Courtesy of orgsync.com

Well, would you look at that! Finals are coming up. I guess it’s time for everyone to grab their coffees and stake out their spot in the library. However, as we all know, sometimes studying for finals is the last thing we actually end up doing. I mean, there’s always something about this time of year that makes you want to catch up on some shut-eye, inspires endless Facebook checks to see if the world is still turning without your presence, or finally pushes you to start that TV series you never felt motivated to begin. That’s right. This time of year is when procrastination reaches an all-time high. After all, who wants to voluntarily put their life on hold for a week? I sure don’t. In my world, an open Facebook and YouTube browser are necessary for, well, effective studying. Nevertheless, since your professor is not one who accepts the “I was busy” excuse when it comes to grading your exam, it’s wise to have strategies to keep such “busyness” at a minimum. Here are three such strategies to help you begin your anti-procrastinating campaign.

A good way to stay on track is to change your studying from solitary to group. So take down your door barricade, wait the necessary minutes as you adjust to the piercing sunlight, and find some friends to study with. Also, make sure these friends won’t be more of a hindrance than a help. We all know that there are certain people who, if we try to study with them, will end up talking about the relevance of “The Lion King “in alien invasion theories. As interesting as this discussion may sound, this is not productive. To prevent such happenings, make sure you choose study partners who are fun to work with, yet focused on the task at hand. Even if you don’t study well with others, working in an environment where everyone is devoted to studying fosters the mindset you need to concentrate better.

Besides group studying, keeping track of your “to-do” list is always a good idea. Often, goals put on paper seem much less stressful than goals just left to free-float in your brain. Also, you can make your list in whatever way suits your style. Personally, I’m a fan of writing out my list in pencil on paper or Post-it notes. I feel that this is a much more tangible way to keep track of my studying and see how far I am progressing. Plus, using a list can simply make you feel better about getting things done. There is a surprising amount of satisfaction gained from erasing items off your list or even performing the grand gesture of tearing the finished note to shreds (after all, it had it coming).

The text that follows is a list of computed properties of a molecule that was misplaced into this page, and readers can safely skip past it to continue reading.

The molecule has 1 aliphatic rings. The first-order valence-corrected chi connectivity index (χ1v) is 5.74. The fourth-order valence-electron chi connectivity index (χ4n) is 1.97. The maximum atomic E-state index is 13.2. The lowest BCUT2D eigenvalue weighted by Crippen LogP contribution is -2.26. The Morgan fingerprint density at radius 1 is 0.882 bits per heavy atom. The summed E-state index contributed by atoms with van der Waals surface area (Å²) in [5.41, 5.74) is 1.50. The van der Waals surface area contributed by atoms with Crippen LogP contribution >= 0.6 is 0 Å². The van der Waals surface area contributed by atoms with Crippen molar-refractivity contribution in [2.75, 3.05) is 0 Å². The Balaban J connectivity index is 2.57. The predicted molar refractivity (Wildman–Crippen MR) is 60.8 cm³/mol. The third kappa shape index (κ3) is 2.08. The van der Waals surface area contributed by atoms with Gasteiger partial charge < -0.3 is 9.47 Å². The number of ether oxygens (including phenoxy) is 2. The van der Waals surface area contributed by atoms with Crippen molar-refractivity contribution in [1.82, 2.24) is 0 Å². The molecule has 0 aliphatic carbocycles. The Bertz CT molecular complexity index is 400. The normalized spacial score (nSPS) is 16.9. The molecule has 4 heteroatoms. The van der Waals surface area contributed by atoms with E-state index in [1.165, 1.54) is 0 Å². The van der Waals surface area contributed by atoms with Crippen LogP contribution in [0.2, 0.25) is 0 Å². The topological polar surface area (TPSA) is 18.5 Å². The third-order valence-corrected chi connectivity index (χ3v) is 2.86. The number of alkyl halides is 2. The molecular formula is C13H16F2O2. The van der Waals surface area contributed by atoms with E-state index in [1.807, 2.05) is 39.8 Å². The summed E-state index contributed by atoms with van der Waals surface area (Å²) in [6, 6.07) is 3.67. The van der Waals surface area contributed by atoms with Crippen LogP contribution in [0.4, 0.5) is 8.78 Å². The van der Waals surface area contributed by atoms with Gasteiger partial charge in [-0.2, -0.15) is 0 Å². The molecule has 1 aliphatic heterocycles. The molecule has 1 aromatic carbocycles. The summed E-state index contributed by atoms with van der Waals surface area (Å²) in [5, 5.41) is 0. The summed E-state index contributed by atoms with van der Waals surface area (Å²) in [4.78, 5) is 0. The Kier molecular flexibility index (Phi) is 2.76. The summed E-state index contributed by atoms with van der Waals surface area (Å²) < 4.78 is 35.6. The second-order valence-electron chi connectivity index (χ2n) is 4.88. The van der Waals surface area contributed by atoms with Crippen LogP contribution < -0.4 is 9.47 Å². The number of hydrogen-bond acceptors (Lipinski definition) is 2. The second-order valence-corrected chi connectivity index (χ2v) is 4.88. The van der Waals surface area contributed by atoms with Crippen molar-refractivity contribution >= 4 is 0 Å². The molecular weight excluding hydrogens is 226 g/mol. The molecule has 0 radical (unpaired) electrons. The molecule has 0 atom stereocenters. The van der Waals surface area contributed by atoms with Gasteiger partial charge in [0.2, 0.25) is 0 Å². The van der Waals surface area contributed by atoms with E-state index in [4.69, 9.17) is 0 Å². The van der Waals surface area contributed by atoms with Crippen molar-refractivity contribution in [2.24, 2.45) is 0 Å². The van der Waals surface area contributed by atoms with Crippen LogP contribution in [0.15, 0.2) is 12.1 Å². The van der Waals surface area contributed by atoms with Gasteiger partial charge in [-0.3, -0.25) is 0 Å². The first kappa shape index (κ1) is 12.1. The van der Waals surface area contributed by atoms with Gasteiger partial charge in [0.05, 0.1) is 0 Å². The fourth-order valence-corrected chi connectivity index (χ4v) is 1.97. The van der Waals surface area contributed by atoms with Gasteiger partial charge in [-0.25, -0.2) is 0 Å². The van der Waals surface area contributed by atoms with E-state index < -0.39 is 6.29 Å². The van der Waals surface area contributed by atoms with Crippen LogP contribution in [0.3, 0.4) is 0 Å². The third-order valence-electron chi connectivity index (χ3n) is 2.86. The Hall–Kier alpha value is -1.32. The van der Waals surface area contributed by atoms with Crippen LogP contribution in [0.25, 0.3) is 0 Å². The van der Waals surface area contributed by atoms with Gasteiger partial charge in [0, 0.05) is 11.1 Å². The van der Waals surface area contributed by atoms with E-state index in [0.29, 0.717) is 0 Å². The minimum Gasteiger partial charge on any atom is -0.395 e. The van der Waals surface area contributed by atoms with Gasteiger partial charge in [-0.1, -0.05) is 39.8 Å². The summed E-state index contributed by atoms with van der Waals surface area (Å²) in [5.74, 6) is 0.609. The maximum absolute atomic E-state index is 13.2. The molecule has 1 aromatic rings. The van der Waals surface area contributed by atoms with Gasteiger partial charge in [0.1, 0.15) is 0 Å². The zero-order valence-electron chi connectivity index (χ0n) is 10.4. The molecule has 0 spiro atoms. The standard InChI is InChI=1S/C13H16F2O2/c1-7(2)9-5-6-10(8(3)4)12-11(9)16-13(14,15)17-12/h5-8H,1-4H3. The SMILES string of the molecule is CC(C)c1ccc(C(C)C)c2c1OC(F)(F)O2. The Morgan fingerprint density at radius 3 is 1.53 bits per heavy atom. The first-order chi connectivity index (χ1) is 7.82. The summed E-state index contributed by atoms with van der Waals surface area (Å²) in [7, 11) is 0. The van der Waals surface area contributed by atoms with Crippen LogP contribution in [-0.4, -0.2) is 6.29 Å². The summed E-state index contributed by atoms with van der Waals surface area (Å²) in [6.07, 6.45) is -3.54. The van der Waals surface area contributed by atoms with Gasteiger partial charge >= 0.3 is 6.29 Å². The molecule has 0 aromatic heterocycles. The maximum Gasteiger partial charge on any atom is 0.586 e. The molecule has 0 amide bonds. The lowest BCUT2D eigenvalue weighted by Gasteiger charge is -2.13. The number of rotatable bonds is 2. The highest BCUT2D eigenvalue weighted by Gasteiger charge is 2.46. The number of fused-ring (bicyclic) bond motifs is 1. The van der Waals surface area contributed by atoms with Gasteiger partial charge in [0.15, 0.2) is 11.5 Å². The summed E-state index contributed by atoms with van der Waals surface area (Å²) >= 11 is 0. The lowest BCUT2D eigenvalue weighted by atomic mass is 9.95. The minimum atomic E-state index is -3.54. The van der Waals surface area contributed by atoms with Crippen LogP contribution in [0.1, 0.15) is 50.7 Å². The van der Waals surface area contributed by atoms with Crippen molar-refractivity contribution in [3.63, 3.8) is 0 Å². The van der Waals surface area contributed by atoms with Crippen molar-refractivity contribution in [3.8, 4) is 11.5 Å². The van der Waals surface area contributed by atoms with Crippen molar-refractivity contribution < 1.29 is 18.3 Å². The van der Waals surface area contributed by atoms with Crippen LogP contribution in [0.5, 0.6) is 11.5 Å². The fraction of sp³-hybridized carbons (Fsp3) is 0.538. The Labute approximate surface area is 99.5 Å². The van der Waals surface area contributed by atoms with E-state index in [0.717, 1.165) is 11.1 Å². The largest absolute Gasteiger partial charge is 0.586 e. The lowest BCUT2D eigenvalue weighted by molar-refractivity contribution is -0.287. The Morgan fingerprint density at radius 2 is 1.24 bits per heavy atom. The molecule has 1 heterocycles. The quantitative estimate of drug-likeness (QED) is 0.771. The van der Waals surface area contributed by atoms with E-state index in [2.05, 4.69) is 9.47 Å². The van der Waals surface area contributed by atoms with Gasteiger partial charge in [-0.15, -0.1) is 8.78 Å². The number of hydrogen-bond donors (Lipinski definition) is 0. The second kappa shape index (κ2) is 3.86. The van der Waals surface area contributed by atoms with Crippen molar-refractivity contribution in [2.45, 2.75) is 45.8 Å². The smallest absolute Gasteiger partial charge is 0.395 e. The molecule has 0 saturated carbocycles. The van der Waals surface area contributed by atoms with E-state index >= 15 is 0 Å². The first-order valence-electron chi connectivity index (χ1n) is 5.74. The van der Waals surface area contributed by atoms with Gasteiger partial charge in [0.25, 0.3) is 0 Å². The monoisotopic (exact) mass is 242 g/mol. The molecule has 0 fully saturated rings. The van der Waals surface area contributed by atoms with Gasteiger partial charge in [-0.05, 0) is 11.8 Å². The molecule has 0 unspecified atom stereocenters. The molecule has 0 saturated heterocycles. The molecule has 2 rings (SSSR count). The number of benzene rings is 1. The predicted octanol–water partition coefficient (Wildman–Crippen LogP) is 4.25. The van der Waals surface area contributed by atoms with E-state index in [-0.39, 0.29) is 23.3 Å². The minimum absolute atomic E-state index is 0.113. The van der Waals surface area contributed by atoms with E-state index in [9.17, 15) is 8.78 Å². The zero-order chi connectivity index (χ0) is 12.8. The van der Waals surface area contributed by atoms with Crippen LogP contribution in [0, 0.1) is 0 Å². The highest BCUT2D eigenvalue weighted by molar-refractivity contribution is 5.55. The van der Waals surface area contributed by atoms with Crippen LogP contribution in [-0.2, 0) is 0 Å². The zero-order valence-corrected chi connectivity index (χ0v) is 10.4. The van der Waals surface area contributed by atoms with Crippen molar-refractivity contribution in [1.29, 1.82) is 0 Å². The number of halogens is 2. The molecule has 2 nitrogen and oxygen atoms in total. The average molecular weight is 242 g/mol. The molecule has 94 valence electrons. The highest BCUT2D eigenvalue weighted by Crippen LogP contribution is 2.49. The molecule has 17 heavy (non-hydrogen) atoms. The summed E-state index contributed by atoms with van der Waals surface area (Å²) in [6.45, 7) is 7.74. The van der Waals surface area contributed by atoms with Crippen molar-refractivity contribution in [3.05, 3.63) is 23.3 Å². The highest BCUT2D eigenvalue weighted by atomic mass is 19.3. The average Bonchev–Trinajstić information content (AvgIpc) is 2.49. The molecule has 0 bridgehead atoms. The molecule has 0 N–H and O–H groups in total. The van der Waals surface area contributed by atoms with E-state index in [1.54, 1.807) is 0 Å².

As a final suggestion, plan your procrastination. “What?!?” you may be thinking “But procrastination is exactly what I don’t want!” Calm down. Despite how much any of us would like to disagree, none of us are robots. Every now and then, you need to provide your brain with a chance to wind down and relax. In fact, constant studying is not as nearly effective as taking a mental break every 60 minutes or so. This break time actually increases how well the information you study is retained in your brain. However, this selective procrastination doesn’t mean checking Brad Pitt’s Twitter feed or posting “Finals are killing me!” statuses. Plan to do something active that will allow your brain to keep chugging along without necessarily thinking about studying. Taking time to talk with friends, play Frisbee, or just go to the gym are all decent options. So be responsible and plan out when you will procrastinate. By doing so, you will be less inclined to take unplanned study breaks and you will retain more of the information that you’ll need for your exam.

Staying focused is hard. Especially when studying for finals. Still, victory is not impossible for those who are determined. Yes, it will be difficult. Yes, you will mess up. But if you commit to following these outlined suggestions, you’d be surprised how little a role procrastination will play in your life. So, as you prepare for your week of hitting the books, begin your anti-procrastination campaign now. Go on out and find your focused study group, write out a realistic to-do list, and plan some quality study breaks. And please, stay off Facebook. You’ll thank me later.

Powell is a member of the class of 2016.



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